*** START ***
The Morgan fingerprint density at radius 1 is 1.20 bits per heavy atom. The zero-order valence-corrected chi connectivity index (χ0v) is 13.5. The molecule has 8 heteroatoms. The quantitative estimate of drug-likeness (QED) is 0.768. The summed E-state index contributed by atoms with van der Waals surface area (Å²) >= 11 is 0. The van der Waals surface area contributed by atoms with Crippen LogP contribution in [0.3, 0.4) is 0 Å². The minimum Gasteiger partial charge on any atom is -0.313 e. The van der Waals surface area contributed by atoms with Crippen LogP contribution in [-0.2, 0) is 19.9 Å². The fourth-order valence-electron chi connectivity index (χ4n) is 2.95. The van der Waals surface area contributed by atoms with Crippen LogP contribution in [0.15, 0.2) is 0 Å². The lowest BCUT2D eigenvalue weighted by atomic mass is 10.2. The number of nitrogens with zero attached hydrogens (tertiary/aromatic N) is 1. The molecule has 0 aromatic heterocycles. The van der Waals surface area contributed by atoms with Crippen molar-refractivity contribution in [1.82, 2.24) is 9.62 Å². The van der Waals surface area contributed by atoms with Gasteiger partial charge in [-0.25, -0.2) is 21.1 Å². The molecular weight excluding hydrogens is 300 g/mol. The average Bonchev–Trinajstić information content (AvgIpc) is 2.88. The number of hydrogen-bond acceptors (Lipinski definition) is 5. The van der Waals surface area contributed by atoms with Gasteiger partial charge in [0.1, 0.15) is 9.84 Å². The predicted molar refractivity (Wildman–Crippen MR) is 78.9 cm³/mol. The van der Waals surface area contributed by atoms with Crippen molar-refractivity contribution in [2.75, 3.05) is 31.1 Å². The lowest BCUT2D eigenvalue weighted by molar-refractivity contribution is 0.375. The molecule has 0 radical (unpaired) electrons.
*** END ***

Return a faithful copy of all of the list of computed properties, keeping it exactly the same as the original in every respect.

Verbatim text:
The Morgan fingerprint density at radius 1 is 1.20 bits per heavy atom. The zero-order valence-corrected chi connectivity index (χ0v) is 13.5. The molecule has 8 heteroatoms. The quantitative estimate of drug-likeness (QED) is 0.768. The summed E-state index contributed by atoms with van der Waals surface area (Å²) >= 11 is 0. The van der Waals surface area contributed by atoms with Crippen LogP contribution in [0.3, 0.4) is 0 Å². The minimum Gasteiger partial charge on any atom is -0.313 e. The van der Waals surface area contributed by atoms with Crippen LogP contribution in [-0.2, 0) is 19.9 Å². The fourth-order valence-electron chi connectivity index (χ4n) is 2.95. The van der Waals surface area contributed by atoms with Crippen LogP contribution in [0.15, 0.2) is 0 Å². The lowest BCUT2D eigenvalue weighted by atomic mass is 10.2. The number of nitrogens with zero attached hydrogens (tertiary/aromatic N) is 1. The molecule has 0 aromatic heterocycles. The van der Waals surface area contributed by atoms with Crippen molar-refractivity contribution in [1.82, 2.24) is 9.62 Å². The van der Waals surface area contributed by atoms with Gasteiger partial charge in [-0.25, -0.2) is 21.1 Å². The molecular weight excluding hydrogens is 300 g/mol. The average Bonchev–Trinajstić information content (AvgIpc) is 2.88. The number of hydrogen-bond acceptors (Lipinski definition) is 5. The van der Waals surface area contributed by atoms with Gasteiger partial charge in [0.1, 0.15) is 9.84 Å². The predicted molar refractivity (Wildman–Crippen MR) is 78.9 cm³/mol. The van der Waals surface area contributed by atoms with Crippen molar-refractivity contribution in [2.75, 3.05) is 31.1 Å². The lowest BCUT2D eigenvalue weighted by molar-refractivity contribution is 0.375. The molecule has 0 radical (unpaired) electrons.